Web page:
The United Nations Human Rights Council passed a resolution on Friday that “condemns unequivocally measures to intentionally prevent or disrupt access to or dissemination of information online.” Based on the UN’s Universal Declaration of Human Rights, this resolution calls upon all governments of the world to adhere to fifteen points to ensure that human rights are respected on the internet.
The resolution “affirms that the same rights that people have offline must also be protected online, in particular freedom of expression, which is applicable regardless of frontiers and through any media of one’s choice.” The resolution later calls on governments to “promote digital literacy and to facilitate access to information on the Internet,” as it can be “an important tool in facilitating the promotion of the right to education.” Related to this, the UN calls all states to “bridge the gender digital divide and enhance the use of enabling technology, in particular information and communications technology, to promote the empowerment of all women and girls.”
The resolution was opposed by a group of countries including Russia, China, Saudi Arabia, Indonesia, India and South Africa. The point of contention for these countries was the line condemning any intentional disruption to internet access or infringement on the ability to share information online, which they asked to be deleted. This line is crucial, of course—deleting it would be like enshrining freedom of the press but allowing governments to destroy all printing presses.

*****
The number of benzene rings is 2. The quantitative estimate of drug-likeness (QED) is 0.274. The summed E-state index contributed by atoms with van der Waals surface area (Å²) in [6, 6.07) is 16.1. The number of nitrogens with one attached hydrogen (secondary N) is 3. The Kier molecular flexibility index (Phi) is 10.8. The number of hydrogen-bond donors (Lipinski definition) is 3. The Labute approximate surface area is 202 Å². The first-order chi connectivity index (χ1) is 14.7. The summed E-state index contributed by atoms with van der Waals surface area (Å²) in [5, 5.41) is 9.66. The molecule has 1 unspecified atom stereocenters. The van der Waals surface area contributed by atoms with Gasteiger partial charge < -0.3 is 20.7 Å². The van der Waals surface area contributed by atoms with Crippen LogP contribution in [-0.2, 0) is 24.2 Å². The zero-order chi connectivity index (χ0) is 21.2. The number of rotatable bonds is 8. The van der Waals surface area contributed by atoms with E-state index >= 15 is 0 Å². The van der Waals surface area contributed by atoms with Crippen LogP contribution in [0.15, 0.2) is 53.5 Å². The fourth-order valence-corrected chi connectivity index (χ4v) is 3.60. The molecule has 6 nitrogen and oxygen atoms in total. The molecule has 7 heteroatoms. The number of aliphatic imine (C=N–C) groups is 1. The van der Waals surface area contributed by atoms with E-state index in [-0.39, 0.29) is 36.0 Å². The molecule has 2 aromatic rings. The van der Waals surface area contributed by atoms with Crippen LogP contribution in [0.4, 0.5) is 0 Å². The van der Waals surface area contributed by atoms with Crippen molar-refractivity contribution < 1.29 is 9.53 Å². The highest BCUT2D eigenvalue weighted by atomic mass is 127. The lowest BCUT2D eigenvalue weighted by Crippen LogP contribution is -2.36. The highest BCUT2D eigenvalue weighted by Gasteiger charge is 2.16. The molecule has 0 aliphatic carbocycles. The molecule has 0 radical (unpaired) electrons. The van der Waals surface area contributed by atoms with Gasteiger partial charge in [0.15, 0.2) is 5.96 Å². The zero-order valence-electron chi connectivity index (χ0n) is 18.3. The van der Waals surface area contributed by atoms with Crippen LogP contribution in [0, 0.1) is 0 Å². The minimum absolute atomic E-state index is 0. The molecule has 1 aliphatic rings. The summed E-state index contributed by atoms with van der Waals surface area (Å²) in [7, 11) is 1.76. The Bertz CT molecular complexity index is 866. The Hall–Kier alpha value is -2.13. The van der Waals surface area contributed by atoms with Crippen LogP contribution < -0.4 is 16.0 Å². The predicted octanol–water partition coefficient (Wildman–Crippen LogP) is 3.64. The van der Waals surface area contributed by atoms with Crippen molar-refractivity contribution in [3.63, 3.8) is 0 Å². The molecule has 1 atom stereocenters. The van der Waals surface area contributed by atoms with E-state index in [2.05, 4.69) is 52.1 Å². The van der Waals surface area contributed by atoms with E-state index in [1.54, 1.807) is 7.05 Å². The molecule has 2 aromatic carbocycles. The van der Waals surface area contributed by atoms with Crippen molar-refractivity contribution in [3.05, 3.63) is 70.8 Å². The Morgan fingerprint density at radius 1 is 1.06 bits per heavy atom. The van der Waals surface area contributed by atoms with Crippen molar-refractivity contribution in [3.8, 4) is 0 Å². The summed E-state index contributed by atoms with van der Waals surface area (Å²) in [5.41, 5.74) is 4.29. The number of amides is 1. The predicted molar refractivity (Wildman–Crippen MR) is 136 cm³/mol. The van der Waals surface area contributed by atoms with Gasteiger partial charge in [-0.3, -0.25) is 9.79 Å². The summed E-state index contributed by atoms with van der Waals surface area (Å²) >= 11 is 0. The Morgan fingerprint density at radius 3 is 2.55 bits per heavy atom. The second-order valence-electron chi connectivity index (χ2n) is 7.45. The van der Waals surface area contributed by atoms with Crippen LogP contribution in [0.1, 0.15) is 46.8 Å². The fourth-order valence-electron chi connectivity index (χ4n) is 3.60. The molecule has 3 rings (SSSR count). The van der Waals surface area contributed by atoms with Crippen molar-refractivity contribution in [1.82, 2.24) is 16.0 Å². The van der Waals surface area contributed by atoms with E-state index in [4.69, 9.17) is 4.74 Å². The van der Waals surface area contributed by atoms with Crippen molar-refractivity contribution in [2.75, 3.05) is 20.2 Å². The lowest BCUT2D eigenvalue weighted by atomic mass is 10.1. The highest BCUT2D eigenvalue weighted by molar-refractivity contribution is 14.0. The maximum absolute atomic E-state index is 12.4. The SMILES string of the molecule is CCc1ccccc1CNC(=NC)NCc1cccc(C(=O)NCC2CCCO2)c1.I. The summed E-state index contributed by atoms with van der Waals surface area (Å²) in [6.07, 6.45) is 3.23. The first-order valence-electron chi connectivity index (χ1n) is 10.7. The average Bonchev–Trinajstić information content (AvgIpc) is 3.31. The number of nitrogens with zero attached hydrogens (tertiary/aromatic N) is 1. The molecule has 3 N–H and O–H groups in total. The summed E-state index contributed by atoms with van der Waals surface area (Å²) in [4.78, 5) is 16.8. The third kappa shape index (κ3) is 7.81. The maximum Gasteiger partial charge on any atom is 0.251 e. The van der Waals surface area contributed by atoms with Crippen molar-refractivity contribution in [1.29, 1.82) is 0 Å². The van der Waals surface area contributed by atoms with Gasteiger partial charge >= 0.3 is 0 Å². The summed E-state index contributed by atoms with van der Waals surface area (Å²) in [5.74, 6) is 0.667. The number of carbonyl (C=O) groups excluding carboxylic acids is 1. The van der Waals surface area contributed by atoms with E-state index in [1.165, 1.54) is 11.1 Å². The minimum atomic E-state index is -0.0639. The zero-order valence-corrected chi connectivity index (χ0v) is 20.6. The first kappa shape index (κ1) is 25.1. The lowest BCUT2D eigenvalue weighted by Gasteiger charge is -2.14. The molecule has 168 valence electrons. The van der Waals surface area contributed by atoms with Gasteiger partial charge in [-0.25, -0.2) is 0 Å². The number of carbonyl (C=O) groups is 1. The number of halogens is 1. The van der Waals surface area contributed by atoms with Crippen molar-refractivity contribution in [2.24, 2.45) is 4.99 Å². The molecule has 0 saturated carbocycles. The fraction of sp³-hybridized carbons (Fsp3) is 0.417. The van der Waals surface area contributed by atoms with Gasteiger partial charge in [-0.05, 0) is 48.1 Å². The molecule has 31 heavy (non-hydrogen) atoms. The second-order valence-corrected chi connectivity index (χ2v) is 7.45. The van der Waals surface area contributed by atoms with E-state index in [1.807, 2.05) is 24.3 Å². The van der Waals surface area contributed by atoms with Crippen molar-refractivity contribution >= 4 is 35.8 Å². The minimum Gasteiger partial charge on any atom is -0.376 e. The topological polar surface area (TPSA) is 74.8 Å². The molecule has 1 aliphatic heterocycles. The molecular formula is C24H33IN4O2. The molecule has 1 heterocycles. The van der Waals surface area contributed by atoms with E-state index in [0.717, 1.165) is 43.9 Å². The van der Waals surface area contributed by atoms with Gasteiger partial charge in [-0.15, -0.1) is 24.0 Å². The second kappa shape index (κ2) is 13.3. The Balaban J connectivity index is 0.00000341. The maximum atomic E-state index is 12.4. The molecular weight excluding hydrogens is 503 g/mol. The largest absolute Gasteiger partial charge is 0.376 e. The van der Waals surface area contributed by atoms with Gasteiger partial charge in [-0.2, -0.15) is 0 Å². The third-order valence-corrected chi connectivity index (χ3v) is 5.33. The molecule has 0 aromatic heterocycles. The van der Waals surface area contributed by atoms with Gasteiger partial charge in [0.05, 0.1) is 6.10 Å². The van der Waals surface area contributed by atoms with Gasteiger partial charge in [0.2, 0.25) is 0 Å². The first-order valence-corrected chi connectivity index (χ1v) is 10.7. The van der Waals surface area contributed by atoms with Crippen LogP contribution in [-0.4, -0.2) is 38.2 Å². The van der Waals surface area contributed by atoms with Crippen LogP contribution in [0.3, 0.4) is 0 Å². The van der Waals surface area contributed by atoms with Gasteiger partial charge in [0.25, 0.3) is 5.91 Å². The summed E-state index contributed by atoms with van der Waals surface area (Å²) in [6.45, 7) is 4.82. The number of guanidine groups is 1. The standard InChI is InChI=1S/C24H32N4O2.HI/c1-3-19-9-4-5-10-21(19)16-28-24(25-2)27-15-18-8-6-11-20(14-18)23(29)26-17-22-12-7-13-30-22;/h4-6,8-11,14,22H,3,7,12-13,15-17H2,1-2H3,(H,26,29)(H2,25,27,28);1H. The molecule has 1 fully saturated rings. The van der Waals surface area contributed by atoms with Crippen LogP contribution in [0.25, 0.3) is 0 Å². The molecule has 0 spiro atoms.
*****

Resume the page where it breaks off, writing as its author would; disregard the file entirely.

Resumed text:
This resolution stands in direct opposition to recent government actions to intentionally prevent access to the internet. Just last month in the nation of Bahrain, the government shut down mobile internet access in the vicinity of planned anti-government demonstrations. In Turkey, following the recent terrorist attack at the Ataturk Airport, the government throttled social media access, preventing the easy spread of information in a turbulent time. The resolution also calls upon governments to protect individual privacy online, potentially in contention with the United States’ mass surveillance and collection of personal data online.
The UN’s resolution is not binding, but is meant as a guideline to nations to properly protect individuals’ freedom to internet access and expression online. It also serves to put pressure on countries that actively suppress internet access and freedom of speech, and gives credence to activist groups such as Access Now. You can read the full resolution and all its points here.